By Rajiv Shah*   The other day, I was searching on Google a quote on Maha Shivratri which I wanted to send to someone, a confirmed Shiv Bhakt, quite close to me -- with an underlying message to act positively instead of being negative. On top of the search, I chanced upon an article in, imagine!, a Nashik Corporation site which offered me something very unusual. 

Students, lawyers, professors detained in Delhi for demonstrating in support of farmers

By Our Representative  About 25 protestors, belonging to the civil rights network, Campaign Against State Repression (CASR), a coalition of over 40 organisations, were detained at Jantar Mantar for holding a demonstration in support of the farmers' stir on Friday. Those detained included students, lawyers and professors, including Prof Nandita Narain and Prof N Sachin. 

Social justice day amidst 'official neglect' of salt pan workers in Little Rann of Kutch

By Prerana Pamkar*  In India’s struggle for Independence, the Salt Satyagraha stands as a landmark movement and a powerful symbol of nonviolent resistance. Led by Mahatma Gandhi, countless determined citizens walked from Sabarmati Ashram to Dandi in Gujarat. However, the Gujarat which witnessed the power of the common Indian during the freedom struggle is now in the throes of another significant movement: this time it is seeking to free salt pan workers from untenable working conditions in the Little Rann of Kutch (LRK).

How GMOs would destroy non-GMO crops: Aruna Rodrigues' key submissions in SC

Counterview Desk The introduction of Bt and HT crops will harm the health of 1 billion Indians and their animals, believes Aruna Rodrigues, who has made some 60 submissions to the Supreme Court (SC) during the last 20 years. As lead petitioner who filed Public Interest Litigation in 2005, during a spate of intense hearings, which ended on 18 January 2024, she fought in the Apex Court to prevent the commercialization of genetically modified organisms (GMOs) in Indian agriculture.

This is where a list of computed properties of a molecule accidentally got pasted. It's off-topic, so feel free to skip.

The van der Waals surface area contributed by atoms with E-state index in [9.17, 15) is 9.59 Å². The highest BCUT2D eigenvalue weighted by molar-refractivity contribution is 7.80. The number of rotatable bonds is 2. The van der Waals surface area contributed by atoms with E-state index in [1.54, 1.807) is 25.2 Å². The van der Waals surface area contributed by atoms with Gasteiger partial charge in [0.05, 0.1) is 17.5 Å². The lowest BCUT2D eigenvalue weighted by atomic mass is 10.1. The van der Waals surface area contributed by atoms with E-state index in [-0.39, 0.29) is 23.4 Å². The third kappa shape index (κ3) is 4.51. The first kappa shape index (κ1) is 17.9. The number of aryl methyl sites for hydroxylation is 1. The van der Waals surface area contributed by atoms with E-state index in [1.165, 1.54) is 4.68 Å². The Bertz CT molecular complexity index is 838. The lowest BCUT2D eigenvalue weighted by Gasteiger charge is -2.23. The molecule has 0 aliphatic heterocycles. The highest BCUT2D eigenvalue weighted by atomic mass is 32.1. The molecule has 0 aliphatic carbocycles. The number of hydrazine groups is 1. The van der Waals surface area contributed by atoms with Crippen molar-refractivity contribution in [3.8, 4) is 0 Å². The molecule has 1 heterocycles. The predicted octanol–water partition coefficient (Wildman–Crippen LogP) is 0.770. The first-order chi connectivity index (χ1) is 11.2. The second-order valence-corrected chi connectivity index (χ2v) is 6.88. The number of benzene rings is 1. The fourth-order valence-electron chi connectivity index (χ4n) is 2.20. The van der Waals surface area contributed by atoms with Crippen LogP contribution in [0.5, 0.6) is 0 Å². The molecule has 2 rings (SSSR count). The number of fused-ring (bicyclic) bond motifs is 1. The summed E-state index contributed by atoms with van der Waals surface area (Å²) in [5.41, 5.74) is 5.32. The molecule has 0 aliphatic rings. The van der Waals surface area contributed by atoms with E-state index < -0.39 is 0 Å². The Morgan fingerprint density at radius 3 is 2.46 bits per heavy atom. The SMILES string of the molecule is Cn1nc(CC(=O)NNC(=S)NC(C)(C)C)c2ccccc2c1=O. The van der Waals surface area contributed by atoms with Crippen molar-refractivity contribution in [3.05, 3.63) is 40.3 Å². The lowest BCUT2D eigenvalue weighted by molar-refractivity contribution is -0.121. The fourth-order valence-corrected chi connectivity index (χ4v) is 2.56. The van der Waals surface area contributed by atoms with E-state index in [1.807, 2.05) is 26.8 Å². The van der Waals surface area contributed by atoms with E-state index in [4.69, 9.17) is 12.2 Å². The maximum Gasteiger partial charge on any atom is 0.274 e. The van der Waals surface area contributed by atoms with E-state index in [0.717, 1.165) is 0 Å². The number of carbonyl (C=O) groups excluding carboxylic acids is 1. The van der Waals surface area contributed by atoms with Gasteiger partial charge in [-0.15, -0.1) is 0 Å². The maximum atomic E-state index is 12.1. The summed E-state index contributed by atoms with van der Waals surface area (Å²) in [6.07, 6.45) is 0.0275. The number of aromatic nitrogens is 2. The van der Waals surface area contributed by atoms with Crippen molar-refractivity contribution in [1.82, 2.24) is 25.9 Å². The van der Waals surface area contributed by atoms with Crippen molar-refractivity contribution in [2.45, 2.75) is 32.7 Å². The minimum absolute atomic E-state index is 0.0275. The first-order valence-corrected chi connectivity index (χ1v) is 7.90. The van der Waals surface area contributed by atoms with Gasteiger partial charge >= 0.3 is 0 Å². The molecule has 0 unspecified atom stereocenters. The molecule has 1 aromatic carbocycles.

Jallianwala massacre: Why Indian govt hasn't ever officially sought apology from UK

By Manjari Chatterjee Miller*  The king of the Netherlands, Willem-Alexander, apologized in July 2023 for his ancestors’ role in the colonial slave trade. He is not alone in expressing remorse for past wrongs. In 2021, France returned 26 works of art seized by French colonial soldiers in Africa – the largest restitution France has ever made to a former colony. In the same year, Germany officially apologized for its 1904-08 genocide of the Herero and Nama people of Namibia and agreed to fund reconstruction and development projects in Namibia. .

Will Budget 2024 help empower city govts, make them India's growth engines?

By Soumyadip Chattopadhyay, Arjun Kumar* Cities in India are envisioned as engines of growth. Any meaningful long-term vision for India would be incomplete without planning for the cities and quite rightly, urbanization is considered as one of the country’s top developmental challenges. Realization of full potential of cities depends crucially on their ability to provide ‘enabling’ environment especially in terms of sustained provision of a wide range of urban infrastructure and services.

Interpreting UAPA bail provisions: Is Supreme Court setting the clock back?

By Kavita Srivastava*, Dr V Suresh** The Supreme Court in its ruling on 7th February, 2024 in   `Gurvinder Singh v State of Punjab’ held that its own well-developed jurisprudence that "Bail is the rule and jail the exception" will not apply to those charged under the UAPA.

Buddhist shrines were 'massively destroyed' by Brahmanical rulers: Historian DN Jha

Nalanda mahavihara By Our Representative Prominent historian DN Jha, an expert in India's ancient and medieval past, in his new book , "Against the Grain: Notes on Identity, Intolerance and History", in a sharp critique of "Hindutva ideologues", who look at the ancient period of Indian history as "a golden age marked by social harmony, devoid of any religious violence", has said, "Demolition and desecration of rival religious establishments, and the appropriation of their idols, was not uncommon in India before the advent of Islam".